Ch. 9 – Desires

Desires – Bilbo POV

In which desires are exposed, offers are extended, and choices are made.


As usual, Bilbo ends up with much more to deal with than he originally bargained for.

This is the first we hear about Frodo’s “naughty” behavior from his perspective. Bilbo is not listening as carefully as he should, though given the shock of tale, I think he can be excused, and he overlooks some things that will resurface in later stories.

The challenge in writing this chapter was to show Frodo’s victimization and vulnerability without robbing him of his agency. When I was writing this, I was sick of reading Victim!Frodo stories that portray him as helpless, childish and overly-innocent, in need of rescue. Some have him brutalized as a child and others have him endure it as an adult, and there’s always a rescuer (Sam, Bilbo, Aragorn, Gandalf, Legolas – basically whichever movie star the writer most has the hots for) who always ends up having sex with the kid/adult to heal him of his trauma. Or else is the person inflicting the trauma. It’s all pretty awful.

More disturbing to me was the undercurrent of sex/sexuality as a tool for emotional manipulation, with a feminized (Frodo) passive partner and an aggressive, masculinized rescuer. The stereotypes of “good” femininity and the need for transgression to justify desire aggravated me as much because I knew who would be reading the stories as much as for the stupidity of the story itself. You can be sexually adventurous and not deserve to be treated badly. Desire on your part does not justify abuse from anyone else. Etc.

It’s important for Frodo to hear Bilbo speak, though very generally, about his own sexuality and sexual history. Possibly for the first time, Frodo listens to someone explain the ethical boundaries of their desires, which lays the foundation for a change in their relationship, from visiting adult and young child to something that falls between parent/child and mentor/student. Frodo’s tears at the end aren’t quite what Bilbo thinks they are. But that’s for another story.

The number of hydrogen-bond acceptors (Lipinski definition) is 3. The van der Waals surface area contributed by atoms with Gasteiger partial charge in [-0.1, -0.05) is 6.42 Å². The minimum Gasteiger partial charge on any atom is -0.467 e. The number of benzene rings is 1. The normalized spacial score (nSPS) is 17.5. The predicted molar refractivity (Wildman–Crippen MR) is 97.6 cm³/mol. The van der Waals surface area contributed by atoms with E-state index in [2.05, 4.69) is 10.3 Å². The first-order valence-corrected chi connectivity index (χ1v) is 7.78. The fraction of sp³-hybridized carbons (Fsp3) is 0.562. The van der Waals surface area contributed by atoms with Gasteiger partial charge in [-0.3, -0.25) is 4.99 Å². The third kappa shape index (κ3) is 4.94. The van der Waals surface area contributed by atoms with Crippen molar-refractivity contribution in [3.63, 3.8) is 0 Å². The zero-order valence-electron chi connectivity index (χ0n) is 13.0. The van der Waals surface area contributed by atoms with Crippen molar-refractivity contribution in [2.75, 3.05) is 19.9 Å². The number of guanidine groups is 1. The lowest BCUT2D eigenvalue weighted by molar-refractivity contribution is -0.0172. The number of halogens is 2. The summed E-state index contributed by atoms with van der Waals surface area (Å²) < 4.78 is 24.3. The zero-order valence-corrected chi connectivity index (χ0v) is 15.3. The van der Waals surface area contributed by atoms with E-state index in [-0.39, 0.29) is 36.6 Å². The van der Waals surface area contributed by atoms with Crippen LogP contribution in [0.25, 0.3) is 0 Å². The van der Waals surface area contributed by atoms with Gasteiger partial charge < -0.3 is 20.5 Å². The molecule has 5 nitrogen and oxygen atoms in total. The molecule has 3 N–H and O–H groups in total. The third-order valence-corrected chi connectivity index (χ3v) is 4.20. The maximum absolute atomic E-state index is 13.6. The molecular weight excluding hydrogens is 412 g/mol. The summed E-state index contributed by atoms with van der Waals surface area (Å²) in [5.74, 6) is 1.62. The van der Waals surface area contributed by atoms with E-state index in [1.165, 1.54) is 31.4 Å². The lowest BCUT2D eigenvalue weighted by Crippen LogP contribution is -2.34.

One thought on “Ch. 9 – Desires”

  1. Bilbo is miserable & Esmie acting triumphant, but Bilbo does a good job of thinking and working out the best way to help and not harm. Honesty and agency. (I didn’t like the victim fanfic stories either.) This story was a good response.

    Bilbo did a good job of drawing out Frodo’s story. He’s right to warn Frodo about missing birthday together, and to explain Esmie’s part without complaining about her (which would be bad strategy). It’s important to Bilbo to keep his promises, so he explains here why he can’t.

    The story Frodo tells is ugly (does he make you choose? / Not any more) — the analogy of translating a text works well to show Bilbo’s confusion & hurt at what was done. And he’s careful to say his anger isn’t at Frodo, it’s at shameful actions of adults. It’s difficult that Frodo doesn’t want Rory to know, or to leave. Bilbo does a good job explaining why he’s not staying. So he gets a good answer, though there’s still difficult steps to get there.

    & speaking of Esmie — she shouldn’t have appropriated Prim’s finest linens — yes. They should have been stored for Frodo when he set up his household. Even if Esmie is careful with them, Sara wouldn’t be.

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